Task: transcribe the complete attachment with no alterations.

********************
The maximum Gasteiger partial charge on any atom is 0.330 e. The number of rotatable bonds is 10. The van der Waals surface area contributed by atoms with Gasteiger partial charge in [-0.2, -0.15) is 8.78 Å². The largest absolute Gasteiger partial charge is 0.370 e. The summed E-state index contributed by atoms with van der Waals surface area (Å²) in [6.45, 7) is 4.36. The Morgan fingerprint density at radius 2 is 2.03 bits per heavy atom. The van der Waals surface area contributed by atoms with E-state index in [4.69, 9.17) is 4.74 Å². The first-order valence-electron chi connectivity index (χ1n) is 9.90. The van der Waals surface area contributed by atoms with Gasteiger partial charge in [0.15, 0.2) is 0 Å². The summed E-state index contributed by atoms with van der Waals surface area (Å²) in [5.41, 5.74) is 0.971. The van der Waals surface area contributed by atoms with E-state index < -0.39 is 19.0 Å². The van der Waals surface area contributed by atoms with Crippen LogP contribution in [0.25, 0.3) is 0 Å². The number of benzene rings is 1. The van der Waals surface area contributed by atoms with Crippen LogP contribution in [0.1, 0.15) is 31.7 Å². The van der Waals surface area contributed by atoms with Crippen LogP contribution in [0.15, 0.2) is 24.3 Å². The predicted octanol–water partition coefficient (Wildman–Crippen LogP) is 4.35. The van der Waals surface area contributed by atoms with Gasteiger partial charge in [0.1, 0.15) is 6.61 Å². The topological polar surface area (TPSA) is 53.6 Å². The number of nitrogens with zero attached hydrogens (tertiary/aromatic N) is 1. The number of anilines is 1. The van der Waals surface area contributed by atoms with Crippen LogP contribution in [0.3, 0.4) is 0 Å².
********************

The maximum Gasteiger partial charge on any atom is 0.330 e. The number of rotatable bonds is 10. The van der Waals surface area contributed by atoms with Gasteiger partial charge in [-0.2, -0.15) is 8.78 Å². The largest absolute Gasteiger partial charge is 0.370 e. The summed E-state index contributed by atoms with van der Waals surface area (Å²) in [6.45, 7) is 4.36. The Morgan fingerprint density at radius 2 is 2.03 bits per heavy atom. The van der Waals surface area contributed by atoms with E-state index in [4.69, 9.17) is 4.74 Å². The first-order valence-electron chi connectivity index (χ1n) is 9.90. The van der Waals surface area contributed by atoms with Gasteiger partial charge in [0.15, 0.2) is 0 Å². The summed E-state index contributed by atoms with van der Waals surface area (Å²) in [5.41, 5.74) is 0.971. The van der Waals surface area contributed by atoms with E-state index < -0.39 is 19.0 Å². The van der Waals surface area contributed by atoms with Crippen LogP contribution in [0.25, 0.3) is 0 Å². The number of benzene rings is 1. The van der Waals surface area contributed by atoms with Crippen LogP contribution in [0.1, 0.15) is 31.7 Å². The van der Waals surface area contributed by atoms with Crippen LogP contribution in [0.15, 0.2) is 24.3 Å². The predicted octanol–water partition coefficient (Wildman–Crippen LogP) is 4.35. The van der Waals surface area contributed by atoms with Gasteiger partial charge in [0.1, 0.15) is 6.61 Å². The topological polar surface area (TPSA) is 53.6 Å². The number of nitrogens with zero attached hydrogens (tertiary/aromatic N) is 1. The number of anilines is 1. The van der Waals surface area contributed by atoms with Crippen LogP contribution in [0.3, 0.4) is 0 Å².